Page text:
Why do we fall into the trap of reading history this way? For one thing, we often study history as partisans, bearers of ideologies, and distort the historical record to better fit our view of the world. “America is a just nation by and large,” some think, “so its founders must be just as well.” While we need not be so naïve as to see history as a bare set of facts and events—a who, what, where and when that can be written from a view from nowhere—we must still bracket our background beliefs as much as possible and open ourselves to the true challenges that history poses.
Another reason for the false binary is that our moral thinking can be excessively relativist or absolutist. In a strange role reversal, conservatives are apt to excuse the wrongs of Columbus or Washington by saying “They were men of their times.” But this is just moral relativism, which conservatives claim to abhor. Liberals, on the other hand, lean toward making uncharacteristically absolute judgments and moving such figures to the dustbin of history. While the wrongs committed by some historical actors are indeed profound, to see that as the entirety of the historic record is at the very least an incomplete perspective.
The absolutist view is a kind of unearned historical privilege: as I write this essay I have all of humanity’s intellectual achievements at my fingertips, an unimaginable luxury for anyone living before the Information Age. Yet this wealth of moral knowledge does not guarantee that I will be virtuous. The science of moral psychology shows that virtue can turn to vice given the right social pressures or mental cues. The Stanford Prison Experiment is a famous case where ordinary students were led to behave abhorrently in laboratory conditions.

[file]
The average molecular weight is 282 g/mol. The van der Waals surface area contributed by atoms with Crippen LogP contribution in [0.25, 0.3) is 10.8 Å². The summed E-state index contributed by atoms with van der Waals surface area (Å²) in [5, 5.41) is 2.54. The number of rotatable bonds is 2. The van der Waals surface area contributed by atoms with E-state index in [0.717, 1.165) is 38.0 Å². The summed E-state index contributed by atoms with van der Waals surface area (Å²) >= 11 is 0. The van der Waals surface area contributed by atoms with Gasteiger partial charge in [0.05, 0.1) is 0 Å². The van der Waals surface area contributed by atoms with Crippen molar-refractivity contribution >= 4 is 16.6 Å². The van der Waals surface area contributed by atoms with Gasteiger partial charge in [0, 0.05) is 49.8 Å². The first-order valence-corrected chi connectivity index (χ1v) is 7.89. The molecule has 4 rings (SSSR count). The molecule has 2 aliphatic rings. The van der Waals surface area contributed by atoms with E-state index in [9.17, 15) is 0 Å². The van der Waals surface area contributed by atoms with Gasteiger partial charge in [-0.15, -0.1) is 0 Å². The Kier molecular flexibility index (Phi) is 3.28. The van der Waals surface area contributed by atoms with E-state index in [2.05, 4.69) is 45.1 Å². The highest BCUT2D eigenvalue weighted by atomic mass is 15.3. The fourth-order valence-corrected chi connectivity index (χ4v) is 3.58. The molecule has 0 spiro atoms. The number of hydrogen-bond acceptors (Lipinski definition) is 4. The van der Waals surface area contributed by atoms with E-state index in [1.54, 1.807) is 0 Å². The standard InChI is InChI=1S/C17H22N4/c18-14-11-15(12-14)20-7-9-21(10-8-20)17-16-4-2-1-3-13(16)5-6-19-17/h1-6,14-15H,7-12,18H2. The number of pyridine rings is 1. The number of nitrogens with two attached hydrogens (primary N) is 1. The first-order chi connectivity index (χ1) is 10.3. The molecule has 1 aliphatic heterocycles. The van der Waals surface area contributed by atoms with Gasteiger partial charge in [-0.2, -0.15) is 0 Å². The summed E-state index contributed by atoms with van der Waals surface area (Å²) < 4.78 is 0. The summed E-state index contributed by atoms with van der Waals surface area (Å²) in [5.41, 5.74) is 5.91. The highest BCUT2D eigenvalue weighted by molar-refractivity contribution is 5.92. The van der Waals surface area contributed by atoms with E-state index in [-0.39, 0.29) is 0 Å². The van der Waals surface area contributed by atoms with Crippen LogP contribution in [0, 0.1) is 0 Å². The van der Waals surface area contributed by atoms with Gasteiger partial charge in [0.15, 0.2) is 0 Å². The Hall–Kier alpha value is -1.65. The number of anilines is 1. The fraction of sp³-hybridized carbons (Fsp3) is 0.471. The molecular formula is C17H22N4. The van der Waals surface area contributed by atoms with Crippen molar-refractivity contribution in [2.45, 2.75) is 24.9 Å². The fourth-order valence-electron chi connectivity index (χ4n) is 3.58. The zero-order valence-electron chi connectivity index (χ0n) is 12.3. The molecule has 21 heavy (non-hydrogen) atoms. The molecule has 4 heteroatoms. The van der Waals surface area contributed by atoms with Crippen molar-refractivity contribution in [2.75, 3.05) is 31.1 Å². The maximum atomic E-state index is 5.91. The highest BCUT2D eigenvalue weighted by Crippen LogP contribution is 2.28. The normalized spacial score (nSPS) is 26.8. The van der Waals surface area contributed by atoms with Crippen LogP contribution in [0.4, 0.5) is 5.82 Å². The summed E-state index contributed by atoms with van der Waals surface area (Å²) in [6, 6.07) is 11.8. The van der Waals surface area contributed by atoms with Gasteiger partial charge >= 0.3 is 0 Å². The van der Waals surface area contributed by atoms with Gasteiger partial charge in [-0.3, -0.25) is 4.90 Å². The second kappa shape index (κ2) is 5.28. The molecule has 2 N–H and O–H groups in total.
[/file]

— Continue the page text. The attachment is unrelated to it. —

Outside of the lab, consider the cruel abuses at Abu Ghraib, perpetrated by quite ordinary soldiers. Many of us are tempted to think that “We would never do that,” or, “We’re not like those people,” but these comforting thoughts are all too often false and dangerous. The challenge of remaining virtuous under extreme pressure is beautifully rendered in Terence Malick’s film A Hidden Life, centering on the struggle of Bl. Franz Jagerstatter to resist conscription into the Nazi military.